Taiwan’s ambassador to the Holy See spoke Thursday about the importance of maintaining peace and stability across the Taiwan Strait, urging the necessity of democracies to “hold firm in resisting authoritarian aggression together.”
Speaking at a reception on Oct. 5 with members of the diplomatic corps accredited to the Vatican, Ambassador Matthew Lee underlined that “Taiwan will do whatever we can to remain on the road of peace.”
“It is my firm belief that preventing a war beforehand is much more critical than stopping a war afterwards,” Lee said.
“The ravaging conflict in Ukraine has shown us the cruelty of war, which brings nothing but atrocity to the world. Quoting the Holy Father’s words, ‘in order to have true human development, we need to work tirelessly to avoid war and to be at the service of peace,’” he added.
Vatican City State is the only remaining country in Europe that recognizes Taiwan as a country.
Bishop Norbert Pu of Kiayi, Taiwan, told CNA at the event that the Holy See’s diplomatic recognition of Taiwan is very important not only to Taiwanese Catholics but also to all of the Taiwanese people.
“We really hope that we will be recognized all over the world,” he added.
The Taiwanese bishop is a delegate in the Synod on Synodality assembly taking place at the Vatican this month. Cardinal Stephen Chow of Hong Kong and two bishops from mainland China are also participating in the assembly.
The Holy See has had formal diplomatic relations with Taiwan, formally called the Republic of China (ROC), since 1922, while the Church has not had an official diplomatic presence on the mainland People’s Republic of China (PRC) since it was officially expelled by Beijing in 1951.
“Taiwan and the Holy See share warm and friendly relations which have been growing continuously for over 81 years,” Lee said at the reception. “We are extremely proud of what we have been able to achieve together to contribute to the staunch promotion of peace, justice, evangelization, and humanitarian efforts around the globe.”
Archbishop Angelo Zani, the Vatican Library’s archivist and librarian, also spoke at the Taiwan embassy event following his visit to Taiwan earlier this year.
The embassy reception was an early celebration of Taiwan’s national day on Oct. 10. The day marks the uprising in 1911 that ultimately led to the establishment of the Republic of China before it moved to the island of Taiwan.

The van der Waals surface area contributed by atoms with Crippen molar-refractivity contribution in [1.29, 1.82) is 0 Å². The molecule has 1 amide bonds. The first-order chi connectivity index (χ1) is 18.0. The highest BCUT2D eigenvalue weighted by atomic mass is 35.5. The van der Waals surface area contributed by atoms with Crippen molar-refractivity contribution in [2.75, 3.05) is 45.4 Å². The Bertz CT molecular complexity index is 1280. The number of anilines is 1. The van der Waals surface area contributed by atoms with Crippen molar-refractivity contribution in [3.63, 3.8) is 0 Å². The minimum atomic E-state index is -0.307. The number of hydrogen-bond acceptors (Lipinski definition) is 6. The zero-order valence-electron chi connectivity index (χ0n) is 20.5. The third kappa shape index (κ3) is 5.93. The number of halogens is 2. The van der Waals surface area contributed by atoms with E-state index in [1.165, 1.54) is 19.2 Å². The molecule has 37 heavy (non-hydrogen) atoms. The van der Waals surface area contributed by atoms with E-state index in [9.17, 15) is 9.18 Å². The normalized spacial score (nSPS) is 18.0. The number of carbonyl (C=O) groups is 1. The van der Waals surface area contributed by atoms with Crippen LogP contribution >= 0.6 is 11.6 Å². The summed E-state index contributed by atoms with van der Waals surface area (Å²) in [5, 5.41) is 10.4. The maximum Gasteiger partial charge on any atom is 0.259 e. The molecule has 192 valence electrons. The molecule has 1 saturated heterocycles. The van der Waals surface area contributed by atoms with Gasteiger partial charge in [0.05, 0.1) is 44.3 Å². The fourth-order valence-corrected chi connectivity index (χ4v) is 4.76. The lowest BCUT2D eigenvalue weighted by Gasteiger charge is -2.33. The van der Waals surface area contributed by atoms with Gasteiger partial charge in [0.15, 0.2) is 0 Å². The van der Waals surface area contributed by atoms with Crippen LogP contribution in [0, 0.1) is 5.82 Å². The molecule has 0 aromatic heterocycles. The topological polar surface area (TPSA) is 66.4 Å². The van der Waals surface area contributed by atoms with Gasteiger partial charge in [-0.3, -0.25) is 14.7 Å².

The island, fewer than 110 miles off the coast of China and home to a population of more than 23 million people, has maintained a vibrant democracy with robust civil liberties despite increased pressure from Beijing regarding the island’s status.
Only 14 states worldwide still have full diplomatic relations with Taiwan, among them Guatemala, Haiti, and Paraguay. The Chinese Communist Party government in mainland China views Taiwan as a rebel province and has put pressure on countries to cut diplomatic ties with the island.
Amid concern over what a Vatican decision to renew its 2018 provisional accord with Beijing would mean for the Holy See’s diplomatic relationship with Taiwan, a spokesperson for Taiwan’s Ministry of Foreign Affairs said in 2020 that it had received assurances from the Vatican regarding the renewal of the Vatican-China deal.
“While Communist China continues to provoke and intimidate Taiwan, Japan, and other neighboring countries by dispatching military aircraft and vessels in the Taiwan Strait, the East and South China Seas, these attempts clearly demonstrate that China’s authoritarian expansionist ambitions are not confined to Taiwan but extend to exerting its influence worldwide and changing the rules-based international order,” Lee said.
“Taiwan has constantly reached out to China to seek for any kind of equal dialogue and common grounds, to avoid any possible conflict. Taiwan, as a sovereign state, is the frontline democracy, and it is absolutely vital that democratic countries hold firm in resisting authoritarian aggression together. Taiwan will jointly create a democratic and resilient alliance to protect the rules-based international order and ensure an open and prosperous Indo-Pacific region.”